“I told you so”. You might as well say it out loud. The gay community has a right to level a huge “I told you so” at all the people who thought Megan’s Law, which releases the names of convicted sex offenders to the public, was going to empower parents to better protect their kids.
In theory Megan’s Law was a noble idea. Save the children! Empower parents! Give the public a fighting chance by letting them know where herds of predators roam free. But in practice, what was lauded as a shiny new tool for the parental toolbox has turned out to be a rusted ax, and over 14 years, that ax has come to have a very bloody blade.
I am sure you heard the horror stories from the first few years after Megan’s Law was enacted in 1997. For instance, in California, the state’s response to the Jacob Wetterling Act – the federal version of Megan’s Law – was to dump into the public domain 42,000 names of everyone convicted of a “sexual offense” over the previous 20 years . Included in that one-size fits all release were many elderly gay men who had been convicted of sodomy, or “lewd and lascivious behavior” (often code for public displays of affection between two men) in the 50s and 60s when such things were illegal. There were so many of these cases that California had to enact a procedure for these men to petition to have their names removed. I am sure that was not an insignificant or benign event in any of their rudely interrupted lives.
But that was 14 years ago, surely the system was tweaked and is now working to avert stranger danger wherever it is lurking. Think again. All over the country sex offender registries, meant to give parents information, have been co-opted as a law enforcement cudgel, used as a punishment, or as a plea bargaining tool for prosecutors. The result is there are now so many names on the various state’s list; there is very little chance any concerned citizen will be able to ferret out the true predators hidden among them.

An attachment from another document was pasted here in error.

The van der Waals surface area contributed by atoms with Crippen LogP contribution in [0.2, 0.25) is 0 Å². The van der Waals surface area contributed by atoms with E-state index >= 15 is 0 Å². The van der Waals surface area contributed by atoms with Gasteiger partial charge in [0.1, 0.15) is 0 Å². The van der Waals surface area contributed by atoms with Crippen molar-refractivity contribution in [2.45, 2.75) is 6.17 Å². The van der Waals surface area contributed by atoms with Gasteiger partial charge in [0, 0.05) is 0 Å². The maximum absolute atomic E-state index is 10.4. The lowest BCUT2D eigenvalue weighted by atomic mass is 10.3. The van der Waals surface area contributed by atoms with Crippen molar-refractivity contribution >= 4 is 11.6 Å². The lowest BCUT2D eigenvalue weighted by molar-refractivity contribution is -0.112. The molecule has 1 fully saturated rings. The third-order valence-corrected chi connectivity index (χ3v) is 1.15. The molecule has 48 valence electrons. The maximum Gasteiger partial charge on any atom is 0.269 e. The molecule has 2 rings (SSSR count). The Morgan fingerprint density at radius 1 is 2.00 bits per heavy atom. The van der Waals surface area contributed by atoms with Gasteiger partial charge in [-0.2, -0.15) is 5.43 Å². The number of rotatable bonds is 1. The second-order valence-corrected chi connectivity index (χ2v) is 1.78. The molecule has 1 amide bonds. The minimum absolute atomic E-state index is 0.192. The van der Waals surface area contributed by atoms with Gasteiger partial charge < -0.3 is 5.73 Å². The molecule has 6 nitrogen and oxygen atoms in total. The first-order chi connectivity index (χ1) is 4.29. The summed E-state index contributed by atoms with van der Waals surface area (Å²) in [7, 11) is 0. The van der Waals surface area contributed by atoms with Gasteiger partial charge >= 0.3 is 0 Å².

In 2006 Congress finally took action to reign in the states. The Adam Walsh Act ordered each state to create a tiered system so flashers and rapists and young men who had sex with their underage partners are not all listed in the very same way. (Notice that “fix” only took 9 years to enact.) My own state of Michigan set up a three-tiered system in March of this year, and while I do hope the changes will mean fewer undeserving people are stigmatized unjustly, I am not hopeful that the Adam Walsh Act will really help make the program what it was meant to be: a source of pertinent information to help parents.
So what could? What specifically do parents need? Fewer names. An alert parent can be expected to protect against three dangerous neighbors, or maybe even twenty dangerous neighbors, but what can he possibly do about 500 suspect neighbors in his own zip code?
The solution to the dilemma is easy to see; reduce the number of names on the sex offender’s list to only the most dangerous criminals. But there in lies the paradox. Because while parents need a list with fewer suspects, judges are not going to take those parents needs into consideration at sentencing time. Prosecutors are still going to overcharge in order to plea bargain with what tier the suspect will be put into. And lawmakers are not going to risk reining them in, lest they be called “soft on crime” – particularly sex crimes – by their political opponents. And all of them fear the lawsuit and the press coverage should someone left off the list attack a child.
We can see the solution. We just can’t get there from here.